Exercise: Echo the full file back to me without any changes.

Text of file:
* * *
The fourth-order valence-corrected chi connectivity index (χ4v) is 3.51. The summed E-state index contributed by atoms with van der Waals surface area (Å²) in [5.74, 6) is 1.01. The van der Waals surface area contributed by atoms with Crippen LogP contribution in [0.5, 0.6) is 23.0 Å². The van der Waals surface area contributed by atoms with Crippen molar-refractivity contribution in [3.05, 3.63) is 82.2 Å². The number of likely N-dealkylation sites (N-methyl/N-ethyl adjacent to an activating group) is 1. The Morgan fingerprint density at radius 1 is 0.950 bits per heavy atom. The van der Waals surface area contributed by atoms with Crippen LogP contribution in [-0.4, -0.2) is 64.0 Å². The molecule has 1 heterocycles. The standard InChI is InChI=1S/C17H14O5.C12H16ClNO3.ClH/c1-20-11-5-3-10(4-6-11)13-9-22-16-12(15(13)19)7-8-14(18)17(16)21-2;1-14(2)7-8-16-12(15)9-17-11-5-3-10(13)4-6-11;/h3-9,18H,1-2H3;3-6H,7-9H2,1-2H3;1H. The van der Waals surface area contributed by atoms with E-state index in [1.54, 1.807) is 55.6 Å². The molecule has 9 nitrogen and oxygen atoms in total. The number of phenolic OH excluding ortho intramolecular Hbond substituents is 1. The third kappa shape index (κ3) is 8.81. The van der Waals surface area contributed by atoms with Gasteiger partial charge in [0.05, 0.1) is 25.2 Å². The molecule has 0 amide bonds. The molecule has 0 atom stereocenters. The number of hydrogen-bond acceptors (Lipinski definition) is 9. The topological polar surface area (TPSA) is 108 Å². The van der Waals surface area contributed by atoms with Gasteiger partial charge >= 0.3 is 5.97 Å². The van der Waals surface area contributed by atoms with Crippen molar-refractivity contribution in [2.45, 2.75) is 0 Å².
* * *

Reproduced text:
The fourth-order valence-corrected chi connectivity index (χ4v) is 3.51. The summed E-state index contributed by atoms with van der Waals surface area (Å²) in [5.74, 6) is 1.01. The van der Waals surface area contributed by atoms with Crippen LogP contribution in [0.5, 0.6) is 23.0 Å². The van der Waals surface area contributed by atoms with Crippen molar-refractivity contribution in [3.05, 3.63) is 82.2 Å². The number of likely N-dealkylation sites (N-methyl/N-ethyl adjacent to an activating group) is 1. The Morgan fingerprint density at radius 1 is 0.950 bits per heavy atom. The van der Waals surface area contributed by atoms with Crippen LogP contribution in [-0.4, -0.2) is 64.0 Å². The molecule has 1 heterocycles. The standard InChI is InChI=1S/C17H14O5.C12H16ClNO3.ClH/c1-20-11-5-3-10(4-6-11)13-9-22-16-12(15(13)19)7-8-14(18)17(16)21-2;1-14(2)7-8-16-12(15)9-17-11-5-3-10(13)4-6-11;/h3-9,18H,1-2H3;3-6H,7-9H2,1-2H3;1H. The van der Waals surface area contributed by atoms with E-state index in [1.54, 1.807) is 55.6 Å². The molecule has 9 nitrogen and oxygen atoms in total. The number of phenolic OH excluding ortho intramolecular Hbond substituents is 1. The third kappa shape index (κ3) is 8.81. The van der Waals surface area contributed by atoms with Gasteiger partial charge in [0.05, 0.1) is 25.2 Å². The molecule has 0 amide bonds. The molecule has 0 atom stereocenters. The number of hydrogen-bond acceptors (Lipinski definition) is 9. The topological polar surface area (TPSA) is 108 Å². The van der Waals surface area contributed by atoms with Gasteiger partial charge >= 0.3 is 5.97 Å². The van der Waals surface area contributed by atoms with Crippen molar-refractivity contribution in [2.45, 2.75) is 0 Å².